Predicting the unfolding of others' actions (action prediction) is crucial for successfully navigating the social world and interacting efficiently. Age-related changes in this domain have remained largely unexplored, especially for predictions regarding simple gestures and independent of contextual information or motor expertise. Here, we evaluated whether healthy aging impacts the neurophysiological processes recruited to anticipate, from the observation of implied-motion postures, the correct conclusion of simple grasping and pointing actions. A color-discrimination task served as a control condition to assess the specificity of the age-related effects. Older adults showed reduced efficiency in performance that was yet not specific to the action prediction task. Nevertheless, fMRI results revealed task-specific age-related differences: while both groups showed stronger recruitment of the lateral occipito-temporal cortex bilaterally during the action prediction than the control task, the younger participants additionally showed a higher bilateral engagement of parietal regions. Importantly, in both groups, the recruitment of visuo-motor processes in the right posterior parietal cortex was a predictor of good performance. These results support the hypothesis of decreased involvement of sensorimotor processes in cognitive tasks when processing action- and body-related stimuli in healthy aging. These results have implications for social interaction, which requires the fast reading of others' gestures.

When action prediction grows old: An fMRI study

Banfi, Giuseppe;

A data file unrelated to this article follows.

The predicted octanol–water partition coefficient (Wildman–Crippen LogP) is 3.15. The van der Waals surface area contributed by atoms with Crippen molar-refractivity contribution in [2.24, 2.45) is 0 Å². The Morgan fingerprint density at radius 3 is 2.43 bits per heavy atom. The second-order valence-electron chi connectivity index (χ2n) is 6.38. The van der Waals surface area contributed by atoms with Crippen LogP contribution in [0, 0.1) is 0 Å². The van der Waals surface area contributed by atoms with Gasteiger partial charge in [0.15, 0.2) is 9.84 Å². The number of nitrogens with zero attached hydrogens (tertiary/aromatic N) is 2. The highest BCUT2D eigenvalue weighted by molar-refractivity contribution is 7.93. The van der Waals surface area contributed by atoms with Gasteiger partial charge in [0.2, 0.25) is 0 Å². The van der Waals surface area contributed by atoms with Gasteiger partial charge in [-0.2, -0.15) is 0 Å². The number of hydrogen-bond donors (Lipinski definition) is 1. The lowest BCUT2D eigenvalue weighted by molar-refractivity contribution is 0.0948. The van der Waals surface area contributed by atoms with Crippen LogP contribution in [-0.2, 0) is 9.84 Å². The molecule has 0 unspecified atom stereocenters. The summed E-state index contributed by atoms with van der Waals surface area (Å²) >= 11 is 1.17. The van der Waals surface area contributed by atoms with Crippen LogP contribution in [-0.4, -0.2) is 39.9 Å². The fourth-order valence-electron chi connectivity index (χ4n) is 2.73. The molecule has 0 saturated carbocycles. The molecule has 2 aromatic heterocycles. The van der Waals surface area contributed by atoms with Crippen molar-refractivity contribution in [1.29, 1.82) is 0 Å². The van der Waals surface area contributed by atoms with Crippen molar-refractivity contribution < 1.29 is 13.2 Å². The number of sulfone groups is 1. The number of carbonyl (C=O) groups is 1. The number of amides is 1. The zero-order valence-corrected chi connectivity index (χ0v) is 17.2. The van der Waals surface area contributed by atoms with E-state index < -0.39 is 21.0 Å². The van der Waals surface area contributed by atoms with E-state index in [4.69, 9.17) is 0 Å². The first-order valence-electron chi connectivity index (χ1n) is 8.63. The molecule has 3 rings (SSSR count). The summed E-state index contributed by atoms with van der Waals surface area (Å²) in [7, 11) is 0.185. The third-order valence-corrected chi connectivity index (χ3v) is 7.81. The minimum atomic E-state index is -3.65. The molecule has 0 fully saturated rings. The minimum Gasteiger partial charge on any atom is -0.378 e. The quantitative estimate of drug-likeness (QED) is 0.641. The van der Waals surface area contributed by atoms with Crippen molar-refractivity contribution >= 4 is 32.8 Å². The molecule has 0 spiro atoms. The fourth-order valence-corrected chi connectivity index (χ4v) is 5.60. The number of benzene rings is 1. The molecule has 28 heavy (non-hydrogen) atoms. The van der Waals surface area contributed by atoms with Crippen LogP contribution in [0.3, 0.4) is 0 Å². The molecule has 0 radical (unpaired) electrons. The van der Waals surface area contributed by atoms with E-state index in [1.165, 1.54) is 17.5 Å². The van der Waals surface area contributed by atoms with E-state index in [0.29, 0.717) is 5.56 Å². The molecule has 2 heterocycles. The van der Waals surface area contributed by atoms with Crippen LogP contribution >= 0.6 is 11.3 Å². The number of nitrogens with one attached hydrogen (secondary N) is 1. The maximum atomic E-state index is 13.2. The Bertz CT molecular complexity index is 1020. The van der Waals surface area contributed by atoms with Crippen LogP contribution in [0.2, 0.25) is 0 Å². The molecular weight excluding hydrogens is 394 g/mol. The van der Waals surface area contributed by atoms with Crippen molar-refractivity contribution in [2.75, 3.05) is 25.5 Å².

2022-01-01

Abstract

Predicting the unfolding of others' actions (action prediction) is crucial for successfully navigating the social world and interacting efficiently. Age-related changes in this domain have remained largely unexplored, especially for predictions regarding simple gestures and independent of contextual information or motor expertise. Here, we evaluated whether healthy aging impacts the neurophysiological processes recruited to anticipate, from the observation of implied-motion postures, the correct conclusion of simple grasping and pointing actions. A color-discrimination task served as a control condition to assess the specificity of the age-related effects. Older adults showed reduced efficiency in performance that was yet not specific to the action prediction task. Nevertheless, fMRI results revealed task-specific age-related differences: while both groups showed stronger recruitment of the lateral occipito-temporal cortex bilaterally during the action prediction than the control task, the younger participants additionally showed a higher bilateral engagement of parietal regions. Importantly, in both groups, the recruitment of visuo-motor processes in the right posterior parietal cortex was a predictor of good performance. These results support the hypothesis of decreased involvement of sensorimotor processes in cognitive tasks when processing action- and body-related stimuli in healthy aging. These results have implications for social interaction, which requires the fast reading of others' gestures.
action prediction
aging
fMRI
lateral occipito-temporal cortex
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Utilizza questo identificativo per citare o creare un link a questo documento: https://hdl.handle.net/20.500.11768/134673
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